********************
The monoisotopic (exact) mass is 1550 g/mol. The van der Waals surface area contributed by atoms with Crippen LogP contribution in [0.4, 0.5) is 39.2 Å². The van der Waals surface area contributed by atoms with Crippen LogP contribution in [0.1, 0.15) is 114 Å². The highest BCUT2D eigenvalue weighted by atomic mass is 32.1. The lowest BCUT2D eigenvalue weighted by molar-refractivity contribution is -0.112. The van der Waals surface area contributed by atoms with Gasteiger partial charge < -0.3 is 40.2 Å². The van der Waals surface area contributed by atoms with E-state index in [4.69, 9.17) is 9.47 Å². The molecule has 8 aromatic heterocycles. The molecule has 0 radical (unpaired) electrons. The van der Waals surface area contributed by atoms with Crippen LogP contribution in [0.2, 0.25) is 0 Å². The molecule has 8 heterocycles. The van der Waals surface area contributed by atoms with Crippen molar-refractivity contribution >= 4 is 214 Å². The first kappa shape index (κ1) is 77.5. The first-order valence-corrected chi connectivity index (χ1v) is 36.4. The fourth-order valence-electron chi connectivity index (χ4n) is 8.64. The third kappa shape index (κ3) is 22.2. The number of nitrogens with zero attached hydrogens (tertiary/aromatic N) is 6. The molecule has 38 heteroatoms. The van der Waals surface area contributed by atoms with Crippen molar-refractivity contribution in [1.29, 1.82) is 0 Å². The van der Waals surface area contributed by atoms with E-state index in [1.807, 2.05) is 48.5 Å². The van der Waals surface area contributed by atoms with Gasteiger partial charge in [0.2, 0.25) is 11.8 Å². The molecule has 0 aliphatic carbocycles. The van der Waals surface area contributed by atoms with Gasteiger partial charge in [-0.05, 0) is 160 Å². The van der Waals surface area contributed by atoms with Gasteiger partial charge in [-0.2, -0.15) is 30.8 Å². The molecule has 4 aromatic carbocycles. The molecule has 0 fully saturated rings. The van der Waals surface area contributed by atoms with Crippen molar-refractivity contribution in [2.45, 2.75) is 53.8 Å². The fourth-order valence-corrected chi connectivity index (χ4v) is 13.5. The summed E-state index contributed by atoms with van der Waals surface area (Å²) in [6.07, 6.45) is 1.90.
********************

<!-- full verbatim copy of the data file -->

The monoisotopic (exact) mass is 1550 g/mol. The van der Waals surface area contributed by atoms with Crippen LogP contribution in [0.4, 0.5) is 39.2 Å². The van der Waals surface area contributed by atoms with Crippen LogP contribution in [0.1, 0.15) is 114 Å². The highest BCUT2D eigenvalue weighted by atomic mass is 32.1. The lowest BCUT2D eigenvalue weighted by molar-refractivity contribution is -0.112. The van der Waals surface area contributed by atoms with Gasteiger partial charge < -0.3 is 40.2 Å². The van der Waals surface area contributed by atoms with E-state index in [4.69, 9.17) is 9.47 Å². The molecule has 8 aromatic heterocycles. The molecule has 0 radical (unpaired) electrons. The van der Waals surface area contributed by atoms with Crippen LogP contribution in [0.2, 0.25) is 0 Å². The molecule has 8 heterocycles. The van der Waals surface area contributed by atoms with Crippen molar-refractivity contribution >= 4 is 214 Å². The first kappa shape index (κ1) is 77.5. The first-order valence-corrected chi connectivity index (χ1v) is 36.4. The fourth-order valence-electron chi connectivity index (χ4n) is 8.64. The third kappa shape index (κ3) is 22.2. The number of nitrogens with zero attached hydrogens (tertiary/aromatic N) is 6. The molecule has 38 heteroatoms. The van der Waals surface area contributed by atoms with Crippen molar-refractivity contribution in [1.29, 1.82) is 0 Å². The van der Waals surface area contributed by atoms with E-state index in [1.807, 2.05) is 48.5 Å². The van der Waals surface area contributed by atoms with Gasteiger partial charge in [0.2, 0.25) is 11.8 Å². The molecule has 0 aliphatic carbocycles. The van der Waals surface area contributed by atoms with Gasteiger partial charge in [-0.05, 0) is 160 Å². The van der Waals surface area contributed by atoms with Gasteiger partial charge in [-0.2, -0.15) is 30.8 Å². The molecule has 4 aromatic carbocycles. The molecule has 0 fully saturated rings. The van der Waals surface area contributed by atoms with Crippen molar-refractivity contribution in [2.45, 2.75) is 53.8 Å². The fourth-order valence-corrected chi connectivity index (χ4v) is 13.5. The summed E-state index contributed by atoms with van der Waals surface area (Å²) in [6.07, 6.45) is 1.90.